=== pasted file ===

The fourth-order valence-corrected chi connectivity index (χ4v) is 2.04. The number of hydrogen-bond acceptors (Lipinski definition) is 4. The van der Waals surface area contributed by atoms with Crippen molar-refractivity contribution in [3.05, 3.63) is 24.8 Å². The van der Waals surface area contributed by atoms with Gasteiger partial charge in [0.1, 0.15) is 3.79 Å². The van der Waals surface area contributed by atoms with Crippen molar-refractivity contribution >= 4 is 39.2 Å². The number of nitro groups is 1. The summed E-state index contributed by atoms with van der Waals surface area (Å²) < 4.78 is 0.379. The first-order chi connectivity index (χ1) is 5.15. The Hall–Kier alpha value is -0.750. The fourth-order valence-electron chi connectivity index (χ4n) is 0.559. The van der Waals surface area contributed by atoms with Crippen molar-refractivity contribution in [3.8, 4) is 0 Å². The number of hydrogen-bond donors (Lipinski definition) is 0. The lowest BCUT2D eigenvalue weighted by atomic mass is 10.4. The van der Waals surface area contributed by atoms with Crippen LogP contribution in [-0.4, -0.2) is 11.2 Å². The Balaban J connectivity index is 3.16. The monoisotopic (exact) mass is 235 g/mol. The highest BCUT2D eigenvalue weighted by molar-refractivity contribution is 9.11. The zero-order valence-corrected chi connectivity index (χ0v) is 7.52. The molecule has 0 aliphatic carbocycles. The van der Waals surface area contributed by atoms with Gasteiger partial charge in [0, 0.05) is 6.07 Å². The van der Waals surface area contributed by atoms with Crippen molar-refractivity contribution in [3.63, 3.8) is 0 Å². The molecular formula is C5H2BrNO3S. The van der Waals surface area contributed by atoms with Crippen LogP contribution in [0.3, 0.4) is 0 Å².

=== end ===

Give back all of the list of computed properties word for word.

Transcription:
The fourth-order valence-corrected chi connectivity index (χ4v) is 2.04. The number of hydrogen-bond acceptors (Lipinski definition) is 4. The van der Waals surface area contributed by atoms with Crippen molar-refractivity contribution in [3.05, 3.63) is 24.8 Å². The van der Waals surface area contributed by atoms with Gasteiger partial charge in [0.1, 0.15) is 3.79 Å². The van der Waals surface area contributed by atoms with Crippen molar-refractivity contribution >= 4 is 39.2 Å². The number of nitro groups is 1. The summed E-state index contributed by atoms with van der Waals surface area (Å²) < 4.78 is 0.379. The first-order chi connectivity index (χ1) is 5.15. The Hall–Kier alpha value is -0.750. The fourth-order valence-electron chi connectivity index (χ4n) is 0.559. The van der Waals surface area contributed by atoms with Crippen molar-refractivity contribution in [3.8, 4) is 0 Å². The number of hydrogen-bond donors (Lipinski definition) is 0. The lowest BCUT2D eigenvalue weighted by atomic mass is 10.4. The van der Waals surface area contributed by atoms with Crippen LogP contribution in [-0.4, -0.2) is 11.2 Å². The Balaban J connectivity index is 3.16. The monoisotopic (exact) mass is 235 g/mol. The highest BCUT2D eigenvalue weighted by molar-refractivity contribution is 9.11. The zero-order valence-corrected chi connectivity index (χ0v) is 7.52. The molecule has 0 aliphatic carbocycles. The van der Waals surface area contributed by atoms with Gasteiger partial charge in [0, 0.05) is 6.07 Å². The van der Waals surface area contributed by atoms with Crippen molar-refractivity contribution in [3.63, 3.8) is 0 Å². The molecular formula is C5H2BrNO3S. The van der Waals surface area contributed by atoms with Crippen LogP contribution in [0.3, 0.4) is 0 Å².